Ray Coulombe, Founder and Managing Director, Security Specifiers
The recent annual ASIS security conference is usually a good place to find technology nuggets and surprises scattered among the more than 1,500 vendor displays. This year was no different. Here are some things that caught my attention.
I was not surprised to see the early stages of 4K Ultra HD video being displayed by several manufacturers. Axis Communications showed off its P1428-E series, an 8.3 MP camera supporting High, Main and Baseline H.264 profiles. Reflecting a trend towards more powerful edge analytics in the industry, the camera boasts an impressive analytic feature termed Digital Autotracking, capable of locking on several moving objects in a scene.
Another vendor that displayed 4K Ultra was DVTel, whose H.264- based 4K solution uses approximately 2 Mbps bandwidth at high resolution. DVTel claims the use of an advanced video processing chip that makes expanded use of motion vectors to increase efficiency and reduce bandwidth. They have proposed a measure of performance comparison, not unlike automobile miles per gallon (mpg), termed pixels per bit (ppb). Pixels per bit is calculated by dividing pixels per second by bits per second to derive a comparative measure of efficiency.
Samsung Techwin, a leader in 4K Ultra display technology, is still evaluating its options and plans for 4K cameras, according to Samsung Techwin President, Soon Hong An.
It was interesting that none of the vendors I saw employed next-gen H.265 compression. It is the basis for future 4K and 8K products and reduces bandwidth consumption by 50 percent compared to H.264. Samsung continues to take advantage of its in-house advanced processor technology to implement features such as electronic image stabilization, advanced analytics on the edge, and overall imaging processing. My guess is that we are a couple years away from seeing H.265 security cameras displayed and working.
“The exacqVision client scans the network to find new IP cameras, and selected cameras can be assigned IP addresses and connected to a server”
A few other innovations from the show are of note. Hikvision displayed a low-light capable color network camera with an impressive 120 dB of Wide Dynamic Range (WDR). Several Hikvision products have 3D digital noise reduction, smart face, and smart audio detection.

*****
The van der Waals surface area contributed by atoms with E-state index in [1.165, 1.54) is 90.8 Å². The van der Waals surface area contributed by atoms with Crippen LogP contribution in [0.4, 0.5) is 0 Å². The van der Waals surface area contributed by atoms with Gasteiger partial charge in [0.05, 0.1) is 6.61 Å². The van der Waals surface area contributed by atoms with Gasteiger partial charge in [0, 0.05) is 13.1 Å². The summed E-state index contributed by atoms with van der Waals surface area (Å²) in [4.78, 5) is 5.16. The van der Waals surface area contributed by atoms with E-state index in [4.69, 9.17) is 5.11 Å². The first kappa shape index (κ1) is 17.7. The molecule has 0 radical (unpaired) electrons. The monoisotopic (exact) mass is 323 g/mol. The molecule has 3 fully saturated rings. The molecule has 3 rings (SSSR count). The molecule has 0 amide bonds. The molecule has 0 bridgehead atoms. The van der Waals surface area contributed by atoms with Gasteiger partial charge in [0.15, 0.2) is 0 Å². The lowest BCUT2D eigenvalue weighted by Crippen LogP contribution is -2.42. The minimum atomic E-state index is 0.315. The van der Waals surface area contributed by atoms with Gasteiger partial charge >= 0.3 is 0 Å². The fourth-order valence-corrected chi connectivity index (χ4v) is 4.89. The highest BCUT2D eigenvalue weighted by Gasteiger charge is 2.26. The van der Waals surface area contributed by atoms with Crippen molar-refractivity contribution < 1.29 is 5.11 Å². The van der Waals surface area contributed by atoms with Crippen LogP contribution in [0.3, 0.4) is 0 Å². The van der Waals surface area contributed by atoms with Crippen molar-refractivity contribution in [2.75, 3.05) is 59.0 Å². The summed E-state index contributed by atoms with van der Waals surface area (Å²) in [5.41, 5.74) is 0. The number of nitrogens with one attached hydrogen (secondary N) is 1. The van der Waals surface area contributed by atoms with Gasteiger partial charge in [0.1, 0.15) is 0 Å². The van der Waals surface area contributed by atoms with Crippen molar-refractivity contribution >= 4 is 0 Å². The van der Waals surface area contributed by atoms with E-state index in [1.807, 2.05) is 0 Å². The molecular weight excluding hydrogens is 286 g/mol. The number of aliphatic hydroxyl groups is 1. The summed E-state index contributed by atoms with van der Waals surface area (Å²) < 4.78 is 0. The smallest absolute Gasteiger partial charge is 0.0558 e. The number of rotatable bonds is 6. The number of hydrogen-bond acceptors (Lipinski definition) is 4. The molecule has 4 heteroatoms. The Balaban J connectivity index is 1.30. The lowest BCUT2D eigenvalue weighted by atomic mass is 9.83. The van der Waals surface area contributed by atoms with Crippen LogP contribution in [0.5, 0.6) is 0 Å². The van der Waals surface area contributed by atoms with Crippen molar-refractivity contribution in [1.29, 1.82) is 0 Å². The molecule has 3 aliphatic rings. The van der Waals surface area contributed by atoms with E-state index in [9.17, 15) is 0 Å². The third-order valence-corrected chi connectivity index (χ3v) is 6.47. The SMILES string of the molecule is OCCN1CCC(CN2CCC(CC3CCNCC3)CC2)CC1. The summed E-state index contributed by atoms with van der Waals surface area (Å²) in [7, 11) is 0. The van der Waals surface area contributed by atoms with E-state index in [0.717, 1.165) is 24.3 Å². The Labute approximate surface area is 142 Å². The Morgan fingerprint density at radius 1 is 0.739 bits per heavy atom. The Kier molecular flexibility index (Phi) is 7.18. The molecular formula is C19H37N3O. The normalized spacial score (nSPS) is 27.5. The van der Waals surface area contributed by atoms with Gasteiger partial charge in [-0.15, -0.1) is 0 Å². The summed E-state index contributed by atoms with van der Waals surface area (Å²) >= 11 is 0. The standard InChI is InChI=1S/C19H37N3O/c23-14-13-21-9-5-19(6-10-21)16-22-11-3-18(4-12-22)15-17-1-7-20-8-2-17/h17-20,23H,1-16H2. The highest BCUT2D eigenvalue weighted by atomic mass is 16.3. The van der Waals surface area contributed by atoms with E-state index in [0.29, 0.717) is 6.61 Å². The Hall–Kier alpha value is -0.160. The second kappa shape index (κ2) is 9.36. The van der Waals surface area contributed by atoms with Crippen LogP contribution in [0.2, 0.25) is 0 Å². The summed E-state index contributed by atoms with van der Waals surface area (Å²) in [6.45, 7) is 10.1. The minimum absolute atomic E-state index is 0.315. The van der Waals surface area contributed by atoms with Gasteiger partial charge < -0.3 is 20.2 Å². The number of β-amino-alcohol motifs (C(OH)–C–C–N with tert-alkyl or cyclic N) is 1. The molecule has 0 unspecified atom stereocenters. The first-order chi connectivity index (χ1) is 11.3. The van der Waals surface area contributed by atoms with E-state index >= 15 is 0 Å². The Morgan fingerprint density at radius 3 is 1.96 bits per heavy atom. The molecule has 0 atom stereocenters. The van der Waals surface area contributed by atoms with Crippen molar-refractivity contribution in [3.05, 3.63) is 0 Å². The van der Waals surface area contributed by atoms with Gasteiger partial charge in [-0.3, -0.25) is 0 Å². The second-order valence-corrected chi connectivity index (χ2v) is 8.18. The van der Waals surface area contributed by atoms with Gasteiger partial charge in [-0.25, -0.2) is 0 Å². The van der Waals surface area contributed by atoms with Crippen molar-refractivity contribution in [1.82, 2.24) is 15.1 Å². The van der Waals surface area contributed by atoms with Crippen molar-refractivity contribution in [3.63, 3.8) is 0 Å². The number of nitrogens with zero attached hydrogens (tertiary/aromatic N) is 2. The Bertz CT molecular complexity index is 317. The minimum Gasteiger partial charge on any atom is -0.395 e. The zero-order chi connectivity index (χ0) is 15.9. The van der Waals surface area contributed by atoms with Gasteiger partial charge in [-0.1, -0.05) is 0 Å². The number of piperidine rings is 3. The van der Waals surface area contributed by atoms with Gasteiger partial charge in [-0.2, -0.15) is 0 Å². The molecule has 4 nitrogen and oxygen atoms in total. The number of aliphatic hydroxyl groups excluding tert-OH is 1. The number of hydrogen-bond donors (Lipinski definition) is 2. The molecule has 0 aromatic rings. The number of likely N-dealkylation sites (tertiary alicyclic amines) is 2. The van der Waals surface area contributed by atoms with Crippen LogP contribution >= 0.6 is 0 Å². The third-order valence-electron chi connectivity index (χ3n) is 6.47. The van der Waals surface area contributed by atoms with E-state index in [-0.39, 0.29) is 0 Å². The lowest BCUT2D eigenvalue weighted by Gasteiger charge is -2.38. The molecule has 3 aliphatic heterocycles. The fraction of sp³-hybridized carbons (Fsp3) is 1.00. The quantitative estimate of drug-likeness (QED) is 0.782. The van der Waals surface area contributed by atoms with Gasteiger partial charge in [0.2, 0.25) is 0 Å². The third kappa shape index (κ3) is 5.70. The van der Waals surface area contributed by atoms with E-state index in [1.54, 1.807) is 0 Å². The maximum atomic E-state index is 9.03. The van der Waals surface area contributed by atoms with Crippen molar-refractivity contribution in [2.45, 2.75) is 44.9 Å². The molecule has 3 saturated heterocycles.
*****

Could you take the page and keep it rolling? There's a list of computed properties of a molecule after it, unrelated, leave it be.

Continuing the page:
Digital Watchdog, whose technology has been amped up with the acquisition of Ian Johnston’s Innovative Security Designs, displayed a 32 MP panoramic camera. Using four independent and configurable 4K sensors, four independent data streams are generated from the camera platform.
In a related area, Pivot3 explained its virtual security server allowing simultaneous display of up to 40 high-definition video streams for 4-10 viewing stations. These devices can include PCs, thin clients, mobile devices, and video walls, which have no download access to the video feed. The virtual server handles VMS and storage as well.
Exacq has made identification and network configuration of IP cameras connected to its exacqVision network video recorders a great deal simpler with the introduction of EasyConnect in the latest exacqVision 6.4 release. For supported cameras (the current list is limited, including Axis and American Dynamics), the feature performs auto-discovery of devices, eliminating the need to use the camera manufacturer’s separate utility. The exacqVision client scans the network to find new IP cameras, and selected cameras can be assigned IP addresses and connected to a server. This makes the camera-recorder integration virtually seamless and is a notable feature.
The trend towards performance monitoring of power supplies continues with the Altronix LINQ2 communications module. Working with selected Altronix products, the unit monitors AC fault input, voltage and current outputs, and relay and device properties. It also allows remote control of DC power outputs and two network controlled relays. Altronix and LifeSafety Power are the most visible companies driving power supply monitoring capabilities.
The major security shows always seem to have something new in biometrics. I was impressed with MorphoTrak’s “Finger on the Fly”, a contactless system that registers up to four fingerprints in less than a second. Simply pass your hand in a swiping motion over the detector and the system enrolls the fingerprints and, later, the same action is used for verification and correlation with its database.
Teradon Inc.’s Raptor V Audio Communications Management System is primarily targeted at the Education market. The software-based system has the functionality of a Voice over IP (VoIP) system, managing nearly 1000 IP phones with traditional features such as voice messaging and conferencing.